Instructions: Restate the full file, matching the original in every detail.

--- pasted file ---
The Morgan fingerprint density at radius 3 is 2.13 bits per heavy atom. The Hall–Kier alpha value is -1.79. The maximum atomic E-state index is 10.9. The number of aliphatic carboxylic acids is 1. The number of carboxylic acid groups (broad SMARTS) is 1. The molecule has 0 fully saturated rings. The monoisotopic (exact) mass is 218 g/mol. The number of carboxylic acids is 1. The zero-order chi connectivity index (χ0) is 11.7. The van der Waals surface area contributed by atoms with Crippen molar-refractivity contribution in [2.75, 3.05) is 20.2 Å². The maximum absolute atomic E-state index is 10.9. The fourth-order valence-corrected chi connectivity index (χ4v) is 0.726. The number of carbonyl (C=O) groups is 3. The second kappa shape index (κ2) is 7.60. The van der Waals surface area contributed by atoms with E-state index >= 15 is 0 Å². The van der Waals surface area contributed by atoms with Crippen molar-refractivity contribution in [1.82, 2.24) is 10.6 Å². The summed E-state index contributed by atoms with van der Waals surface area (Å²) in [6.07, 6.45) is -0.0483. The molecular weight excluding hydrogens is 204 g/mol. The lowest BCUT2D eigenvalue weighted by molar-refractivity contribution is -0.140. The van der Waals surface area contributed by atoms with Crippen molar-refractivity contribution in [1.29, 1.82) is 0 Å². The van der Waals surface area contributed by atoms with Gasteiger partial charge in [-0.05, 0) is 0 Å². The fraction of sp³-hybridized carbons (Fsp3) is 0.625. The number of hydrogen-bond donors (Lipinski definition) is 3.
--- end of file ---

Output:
The Morgan fingerprint density at radius 3 is 2.13 bits per heavy atom. The Hall–Kier alpha value is -1.79. The maximum atomic E-state index is 10.9. The number of aliphatic carboxylic acids is 1. The number of carboxylic acid groups (broad SMARTS) is 1. The molecule has 0 fully saturated rings. The monoisotopic (exact) mass is 218 g/mol. The number of carboxylic acids is 1. The zero-order chi connectivity index (χ0) is 11.7. The van der Waals surface area contributed by atoms with Crippen molar-refractivity contribution in [2.75, 3.05) is 20.2 Å². The maximum absolute atomic E-state index is 10.9. The fourth-order valence-corrected chi connectivity index (χ4v) is 0.726. The number of carbonyl (C=O) groups is 3. The second kappa shape index (κ2) is 7.60. The van der Waals surface area contributed by atoms with E-state index >= 15 is 0 Å². The van der Waals surface area contributed by atoms with Crippen molar-refractivity contribution in [1.82, 2.24) is 10.6 Å². The summed E-state index contributed by atoms with van der Waals surface area (Å²) in [6.07, 6.45) is -0.0483. The molecular weight excluding hydrogens is 204 g/mol. The lowest BCUT2D eigenvalue weighted by molar-refractivity contribution is -0.140. The van der Waals surface area contributed by atoms with Crippen molar-refractivity contribution in [1.29, 1.82) is 0 Å². The van der Waals surface area contributed by atoms with Gasteiger partial charge in [-0.05, 0) is 0 Å². The fraction of sp³-hybridized carbons (Fsp3) is 0.625. The number of hydrogen-bond donors (Lipinski definition) is 3.